De re rustica.
Reggio Emilia, Bartholomaeus de Bruschis, Bottonus, 5 June 1482.
Folio. 4 parts in 1, with continuous pagination. 310 unnumbered ll., A6 a8 b-c10 d8 e-g10 i8 K10 (K1 blank) L10 m-s8 &8 ⊃8 ℞8 2a8 2b12 (2b1 blank) 2c-2d8 2e-2h10 [chi]2(-2), lacking final blanks. Roman letter, little Greek. 8- and 3-line initials, chapter headings on b6-7 and 2-line initials on 2c2-3 all supplied in red. Lower outer edge of some ll. slightly worn, very slight water stain at gutter of final ll., occasional minor spotting or finger-soiling to outer upper blank margin, printer’s smudge to upper outer blank corner of C9, small worm holes at gutter of 2c8-2h10, outer margin of penultimate and last leaf repaired with traces of glue, blank recto of first and verso of last very slightly soiled. A handsome, well-margined copy, on thick paper, in marbled boards c1800, edges and joints worn, ancient paper labels to spine. Bookplate and shelfmark of Biblioteca Terzi to front pastedown, stamps of Lawes Agricultural Trust to front and rear pastedowns, slightly later ex-libris ‘Petri Matthei Plebani Canonici Ecclesiae (?) Bergomi h 68 9’ to foot of last, occasional C16 annotations in red and black-brown ink.
‘Bel exemplaire de cette édition, extrêmement rare’ (‘Catalogue des livres…de la bibliothèque de feu M. le marquis De Terzi’, this copy, 1861, lot 195). The earliest recorded private owner of this copy was a priest in Bergamo, and the last the Bergamese Marquis de Terzi. It was the second edition issued in northern Italy, and one of only three works printed by the de Bruschis—the first printers in Reggio Emilia. ‘This is a good example of the rivalry between the prototypographers, five Italian incunabula of the “Scriptores rei rusticae”, by five different printers, in three cities; three editions by three different printers in one of them, Reggio Emilia […] After that the tradition of the four “Scriptores” was common’ (Sarton, ‘Hellenistic Science and Culture’, 388). This florilegium of agricultural works was devised for a readership interested in the classical rustic virtues of landownership and the practical aspects of country life, with topics as varied as the best place to set up a beehive, horticulture, remedies for dogs with flees and sick horses, ways to scare snakes off stables and regulations for workers. Marcus Porcius Cato (234-149 BC) was a Roman statesman, military officer and author. His only complete, extant work, ‘De Agri Cultura’ (c.160 BC) is a manual on the management of a country estate reliant on slaves, with a special interest in the cultivation of vines. A prolific writer patronised by Augustus, Marcus Terentius Varro (116-107BC) based his ‘Rerum rusticarum libri tres’ on his direct experience of farming. He notably warns his readers to avoid marshlands, where ‘animalia minuta’ that cannot be seen by the human eye may be breathed in or swallowed and cause illnesses. A soldier and farmer, Lucius Moderatus Columella (4-70AD) is best known for his ‘Res rustica’—in this edition with a commentary by Pomponius Laetus—which deals with a wealth of activities including the cultivation of vines and olives, the farming and treatment of animals, and the management of workers. Inspired by Columella and much admired in the medieval period, Palladius’s (C4-5AD) ‘Opus agriculturae’ (or ‘De re rustica’) provides an account of the typical monthly activities of a Roman farm, and mentions the utility of building mills over abundant waterways to grind wheat. A well-margined copy with very practical marginalia—highlighting sections on castrating chickens—suggesting a landowner’s everyday use.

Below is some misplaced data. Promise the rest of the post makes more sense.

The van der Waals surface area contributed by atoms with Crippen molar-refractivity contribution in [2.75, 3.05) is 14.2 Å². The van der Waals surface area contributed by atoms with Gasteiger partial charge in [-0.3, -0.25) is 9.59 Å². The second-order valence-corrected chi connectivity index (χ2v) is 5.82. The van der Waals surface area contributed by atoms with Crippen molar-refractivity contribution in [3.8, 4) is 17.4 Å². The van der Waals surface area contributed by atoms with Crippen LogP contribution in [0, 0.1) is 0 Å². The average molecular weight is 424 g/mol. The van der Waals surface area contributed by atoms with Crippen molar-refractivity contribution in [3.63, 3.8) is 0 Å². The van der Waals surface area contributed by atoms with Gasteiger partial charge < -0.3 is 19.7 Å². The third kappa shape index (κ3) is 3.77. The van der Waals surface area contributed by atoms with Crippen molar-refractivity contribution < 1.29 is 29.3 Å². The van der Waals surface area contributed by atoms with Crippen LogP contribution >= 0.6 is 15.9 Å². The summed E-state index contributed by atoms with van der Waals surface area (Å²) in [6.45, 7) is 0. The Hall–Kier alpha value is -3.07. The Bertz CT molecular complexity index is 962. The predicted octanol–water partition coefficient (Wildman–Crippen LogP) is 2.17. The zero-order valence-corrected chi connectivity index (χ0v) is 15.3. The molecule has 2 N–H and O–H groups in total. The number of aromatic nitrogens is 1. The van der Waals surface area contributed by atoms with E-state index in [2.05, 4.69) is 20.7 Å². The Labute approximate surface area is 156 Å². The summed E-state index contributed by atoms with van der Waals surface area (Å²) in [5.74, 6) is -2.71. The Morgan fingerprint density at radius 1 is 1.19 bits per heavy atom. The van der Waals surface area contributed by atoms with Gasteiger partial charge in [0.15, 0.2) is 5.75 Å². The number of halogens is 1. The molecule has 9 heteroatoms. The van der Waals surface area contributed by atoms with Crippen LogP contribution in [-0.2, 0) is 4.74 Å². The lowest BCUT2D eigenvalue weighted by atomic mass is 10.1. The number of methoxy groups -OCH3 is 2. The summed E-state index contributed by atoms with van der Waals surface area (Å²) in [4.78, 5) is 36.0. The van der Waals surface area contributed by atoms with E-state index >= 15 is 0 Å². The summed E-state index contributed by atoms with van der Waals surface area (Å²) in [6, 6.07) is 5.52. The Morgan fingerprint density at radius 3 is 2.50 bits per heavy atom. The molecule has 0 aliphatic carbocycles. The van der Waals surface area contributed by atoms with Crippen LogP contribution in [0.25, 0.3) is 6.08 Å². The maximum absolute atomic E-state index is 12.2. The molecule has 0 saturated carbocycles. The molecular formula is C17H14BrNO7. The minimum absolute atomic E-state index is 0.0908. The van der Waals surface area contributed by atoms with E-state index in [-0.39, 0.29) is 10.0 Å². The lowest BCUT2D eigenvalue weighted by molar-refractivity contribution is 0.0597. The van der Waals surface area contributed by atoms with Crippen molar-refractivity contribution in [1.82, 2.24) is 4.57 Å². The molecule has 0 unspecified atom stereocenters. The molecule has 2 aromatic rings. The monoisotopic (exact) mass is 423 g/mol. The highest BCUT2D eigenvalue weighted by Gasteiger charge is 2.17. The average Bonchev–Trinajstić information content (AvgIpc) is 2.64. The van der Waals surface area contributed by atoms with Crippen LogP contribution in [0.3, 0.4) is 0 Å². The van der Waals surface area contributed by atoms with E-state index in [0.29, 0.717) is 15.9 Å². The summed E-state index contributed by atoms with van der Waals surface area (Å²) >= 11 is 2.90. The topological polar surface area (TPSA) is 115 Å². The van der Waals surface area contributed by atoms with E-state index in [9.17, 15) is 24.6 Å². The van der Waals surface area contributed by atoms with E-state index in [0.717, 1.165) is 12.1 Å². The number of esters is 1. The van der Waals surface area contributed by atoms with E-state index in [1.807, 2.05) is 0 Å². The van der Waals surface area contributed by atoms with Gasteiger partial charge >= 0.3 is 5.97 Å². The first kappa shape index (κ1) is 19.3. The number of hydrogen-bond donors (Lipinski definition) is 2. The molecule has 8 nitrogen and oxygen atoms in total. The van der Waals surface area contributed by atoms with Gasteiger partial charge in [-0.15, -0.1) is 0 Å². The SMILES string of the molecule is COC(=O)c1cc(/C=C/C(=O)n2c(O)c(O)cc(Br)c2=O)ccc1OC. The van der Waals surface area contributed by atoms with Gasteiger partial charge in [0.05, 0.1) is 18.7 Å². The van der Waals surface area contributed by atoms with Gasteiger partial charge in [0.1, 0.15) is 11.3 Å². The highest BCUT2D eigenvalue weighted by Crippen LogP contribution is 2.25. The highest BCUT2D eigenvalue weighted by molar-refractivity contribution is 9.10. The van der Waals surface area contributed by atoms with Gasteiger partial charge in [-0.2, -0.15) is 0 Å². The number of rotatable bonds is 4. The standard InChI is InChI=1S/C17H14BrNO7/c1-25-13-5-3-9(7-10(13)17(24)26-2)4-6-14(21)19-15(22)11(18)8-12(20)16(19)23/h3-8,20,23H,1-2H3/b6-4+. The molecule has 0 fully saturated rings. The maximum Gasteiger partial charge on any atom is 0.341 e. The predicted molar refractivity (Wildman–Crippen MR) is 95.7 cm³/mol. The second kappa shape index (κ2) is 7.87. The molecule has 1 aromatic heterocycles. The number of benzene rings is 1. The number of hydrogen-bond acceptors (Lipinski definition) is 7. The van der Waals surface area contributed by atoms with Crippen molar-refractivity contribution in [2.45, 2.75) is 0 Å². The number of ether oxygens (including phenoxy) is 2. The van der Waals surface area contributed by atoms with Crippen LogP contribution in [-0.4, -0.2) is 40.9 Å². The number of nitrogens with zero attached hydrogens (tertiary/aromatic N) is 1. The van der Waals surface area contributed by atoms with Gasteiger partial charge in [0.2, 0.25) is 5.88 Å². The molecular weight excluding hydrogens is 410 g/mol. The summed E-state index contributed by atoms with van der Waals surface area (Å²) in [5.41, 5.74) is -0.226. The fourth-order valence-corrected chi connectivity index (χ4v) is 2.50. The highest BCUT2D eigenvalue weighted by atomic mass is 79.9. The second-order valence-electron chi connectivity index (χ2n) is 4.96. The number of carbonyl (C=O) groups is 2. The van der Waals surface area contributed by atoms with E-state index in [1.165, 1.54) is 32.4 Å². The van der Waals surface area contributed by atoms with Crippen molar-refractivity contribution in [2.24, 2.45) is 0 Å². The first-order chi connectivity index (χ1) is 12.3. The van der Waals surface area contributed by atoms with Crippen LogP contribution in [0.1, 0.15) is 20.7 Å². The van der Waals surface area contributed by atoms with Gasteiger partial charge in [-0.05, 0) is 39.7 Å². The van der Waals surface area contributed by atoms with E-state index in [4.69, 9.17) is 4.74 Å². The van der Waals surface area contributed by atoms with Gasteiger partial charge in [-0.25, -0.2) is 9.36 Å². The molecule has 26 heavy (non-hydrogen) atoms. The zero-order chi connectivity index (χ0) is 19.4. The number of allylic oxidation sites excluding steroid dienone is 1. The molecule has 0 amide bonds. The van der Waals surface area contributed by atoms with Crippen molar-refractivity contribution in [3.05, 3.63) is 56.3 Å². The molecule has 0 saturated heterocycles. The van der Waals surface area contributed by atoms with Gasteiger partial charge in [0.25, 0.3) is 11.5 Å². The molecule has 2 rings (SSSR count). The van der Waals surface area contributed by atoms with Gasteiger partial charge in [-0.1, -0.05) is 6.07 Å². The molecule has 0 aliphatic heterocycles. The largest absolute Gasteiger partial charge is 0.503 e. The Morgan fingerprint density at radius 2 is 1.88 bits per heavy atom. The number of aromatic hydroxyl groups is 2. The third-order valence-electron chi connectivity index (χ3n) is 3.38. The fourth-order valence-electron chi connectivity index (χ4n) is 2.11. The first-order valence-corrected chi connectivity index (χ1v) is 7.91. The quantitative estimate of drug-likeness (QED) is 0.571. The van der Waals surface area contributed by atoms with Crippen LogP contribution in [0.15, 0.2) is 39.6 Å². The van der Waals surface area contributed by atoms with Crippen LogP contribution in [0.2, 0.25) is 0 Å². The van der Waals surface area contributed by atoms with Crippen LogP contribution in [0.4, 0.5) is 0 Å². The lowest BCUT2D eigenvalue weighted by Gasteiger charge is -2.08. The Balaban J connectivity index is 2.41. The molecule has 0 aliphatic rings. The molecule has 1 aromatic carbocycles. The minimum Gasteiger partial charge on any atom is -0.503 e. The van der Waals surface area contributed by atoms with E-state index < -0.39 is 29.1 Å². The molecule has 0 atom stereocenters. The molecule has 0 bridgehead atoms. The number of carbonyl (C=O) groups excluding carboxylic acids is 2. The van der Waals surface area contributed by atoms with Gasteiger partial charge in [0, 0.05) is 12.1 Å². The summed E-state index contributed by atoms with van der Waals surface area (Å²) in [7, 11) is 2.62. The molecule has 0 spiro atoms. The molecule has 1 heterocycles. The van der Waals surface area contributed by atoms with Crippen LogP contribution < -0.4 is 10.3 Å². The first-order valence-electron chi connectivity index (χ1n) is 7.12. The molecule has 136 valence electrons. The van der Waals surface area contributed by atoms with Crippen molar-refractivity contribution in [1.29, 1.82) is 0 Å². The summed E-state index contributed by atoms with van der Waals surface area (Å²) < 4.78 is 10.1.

Boston PL, Harvard, LC, Michigan State, Huntington, Newberry and Walters Art Museum copies recorded in the US.
BMC VII 1086; Goff S347; HC 14565*; GW M41059. Not in Simon or Oberlé. Catalogue des livres rares et précieux provenant de la bibliothèque de feu M. le marquis De Terzi de Bergame (Paris, 1861); G. Sarton, Hellenistic Science and Culture in the Last Three Centuries B.C. (Cambridge, MA, 1959).